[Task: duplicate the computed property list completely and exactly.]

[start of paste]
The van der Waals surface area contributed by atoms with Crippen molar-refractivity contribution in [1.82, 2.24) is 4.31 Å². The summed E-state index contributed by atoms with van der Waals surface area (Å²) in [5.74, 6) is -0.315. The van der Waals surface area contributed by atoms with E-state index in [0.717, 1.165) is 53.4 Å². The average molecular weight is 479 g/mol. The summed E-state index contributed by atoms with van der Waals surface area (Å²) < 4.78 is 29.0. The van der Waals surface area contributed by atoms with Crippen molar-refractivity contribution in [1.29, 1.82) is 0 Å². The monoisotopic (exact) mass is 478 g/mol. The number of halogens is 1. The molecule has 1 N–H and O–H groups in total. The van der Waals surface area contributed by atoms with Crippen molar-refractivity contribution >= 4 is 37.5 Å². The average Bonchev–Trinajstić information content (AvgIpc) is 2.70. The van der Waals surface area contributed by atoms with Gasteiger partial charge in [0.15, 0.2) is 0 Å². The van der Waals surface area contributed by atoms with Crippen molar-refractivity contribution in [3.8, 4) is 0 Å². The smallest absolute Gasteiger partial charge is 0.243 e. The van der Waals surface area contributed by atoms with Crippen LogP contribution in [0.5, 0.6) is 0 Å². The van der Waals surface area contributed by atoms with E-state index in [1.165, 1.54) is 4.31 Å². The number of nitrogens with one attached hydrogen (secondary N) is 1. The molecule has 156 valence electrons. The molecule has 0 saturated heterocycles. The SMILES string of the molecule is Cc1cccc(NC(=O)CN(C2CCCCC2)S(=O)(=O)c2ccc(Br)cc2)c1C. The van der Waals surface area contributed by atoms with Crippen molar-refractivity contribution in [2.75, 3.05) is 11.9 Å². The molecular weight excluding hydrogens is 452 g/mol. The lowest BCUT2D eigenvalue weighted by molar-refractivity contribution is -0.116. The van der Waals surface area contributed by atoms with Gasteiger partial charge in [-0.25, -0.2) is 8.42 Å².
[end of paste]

The van der Waals surface area contributed by atoms with Crippen molar-refractivity contribution in [1.82, 2.24) is 4.31 Å². The summed E-state index contributed by atoms with van der Waals surface area (Å²) in [5.74, 6) is -0.315. The van der Waals surface area contributed by atoms with E-state index in [0.717, 1.165) is 53.4 Å². The average molecular weight is 479 g/mol. The summed E-state index contributed by atoms with van der Waals surface area (Å²) < 4.78 is 29.0. The van der Waals surface area contributed by atoms with Crippen molar-refractivity contribution in [1.29, 1.82) is 0 Å². The monoisotopic (exact) mass is 478 g/mol. The number of halogens is 1. The molecule has 1 N–H and O–H groups in total. The van der Waals surface area contributed by atoms with Crippen molar-refractivity contribution >= 4 is 37.5 Å². The average Bonchev–Trinajstić information content (AvgIpc) is 2.70. The van der Waals surface area contributed by atoms with Gasteiger partial charge in [0.15, 0.2) is 0 Å². The van der Waals surface area contributed by atoms with Crippen molar-refractivity contribution in [3.8, 4) is 0 Å². The smallest absolute Gasteiger partial charge is 0.243 e. The van der Waals surface area contributed by atoms with Crippen LogP contribution in [0.5, 0.6) is 0 Å². The van der Waals surface area contributed by atoms with E-state index in [1.165, 1.54) is 4.31 Å². The number of nitrogens with one attached hydrogen (secondary N) is 1. The molecule has 156 valence electrons. The molecule has 0 saturated heterocycles. The SMILES string of the molecule is Cc1cccc(NC(=O)CN(C2CCCCC2)S(=O)(=O)c2ccc(Br)cc2)c1C. The van der Waals surface area contributed by atoms with Crippen molar-refractivity contribution in [2.75, 3.05) is 11.9 Å². The molecular weight excluding hydrogens is 452 g/mol. The lowest BCUT2D eigenvalue weighted by molar-refractivity contribution is -0.116. The van der Waals surface area contributed by atoms with Gasteiger partial charge in [-0.25, -0.2) is 8.42 Å².